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6.2. Statement Syntax

Statements are typically made up of keywords and expressions. We've already seen the var statement, which declares and optionally initializes a variable. Here's an example of the var statement's general syntax:

var numFrames;

The keyword (var in this case) identifies the beginning of the statement. Then comes the syntax required by the statement, which, in our example, is simply the name of a variable, numFrames. Finally, a semicolon marks the end of the statement.


In ActionScript, every statement should end with a semicolon. (It's good form to use semicolons, but not officially mandatory. In Chapter 14, "Lexical Structure", I'll have more to say about semicolon usage.)

Some statements can take multiple forms. For example, we can use var with or without an optional initial assignment (in this case 10 is a simple expression whose value is assigned to x):

var x;       // Simple declaration
var x = 10;  // Declaration with assignment

We'll learn the specific syntax of each statement throughout the rest of this chapter.

6.2.1. Statement Blocks

Some statements actually include other statements, or substatements, as part of their syntax. For example, the if statement has this syntax:

if (expression) substatement;

The substatement, which is executed only if expression evaluates to true, can be a single statement such as a variable declaration statement:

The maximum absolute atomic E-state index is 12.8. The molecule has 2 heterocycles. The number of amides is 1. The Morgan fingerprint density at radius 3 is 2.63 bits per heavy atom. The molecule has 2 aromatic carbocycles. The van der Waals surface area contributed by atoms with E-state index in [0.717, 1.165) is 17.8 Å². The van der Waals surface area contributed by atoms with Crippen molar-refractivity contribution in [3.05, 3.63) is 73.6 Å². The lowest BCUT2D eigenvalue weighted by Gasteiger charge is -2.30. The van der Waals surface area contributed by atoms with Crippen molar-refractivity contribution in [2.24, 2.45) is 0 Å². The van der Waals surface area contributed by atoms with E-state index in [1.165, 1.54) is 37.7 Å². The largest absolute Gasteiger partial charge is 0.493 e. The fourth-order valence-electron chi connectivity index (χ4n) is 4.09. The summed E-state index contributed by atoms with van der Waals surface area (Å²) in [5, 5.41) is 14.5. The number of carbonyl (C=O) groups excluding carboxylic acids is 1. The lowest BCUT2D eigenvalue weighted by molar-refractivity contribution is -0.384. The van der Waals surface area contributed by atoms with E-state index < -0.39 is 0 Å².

if (x == 5) var numFrames = 2;

or it can be a series of statements grouped together as a statement block :

if (x == 5) {
  var numFrames;
  numFrames = 10;
  play( );

As you can see, a statement block is any number of statements on one or more lines surrounded by curly braces:

{ statement1; statement2; statement3... }

By using a statement block as the substatement of our if statement, we've managed to specify many statements where normally only one is expected. Very handy.

Anywhere ActionScript expects a single statement we may use a statement block. In fact, statement blocks are sometimes required. For example, the function statement must always include a statement block, even if the function being declared has only one statement in its body:

function aheadTwoFrames( ) {
  gotoAndStop(_currentframe + 2);

For the sake of readability, statement blocks are typically formatted as shown here:

parent_syntax {

where parent_syntax represents the statement for which we are defining a statement block.

Note that the opening curly brace appears at the end of the first line after parent_syntax. The substatements of the statement block appear indented two spaces, each on its own line. The closing curly brace, also on its own line, is flush with the original main statement. Substatements within statement blocks should end with a semicolon, but there are no semicolons on the lines with curly braces.

The indenting format is simply a convention, not a requirement of legal syntax. This book adheres to the style used by the Flash ActionScript editor.

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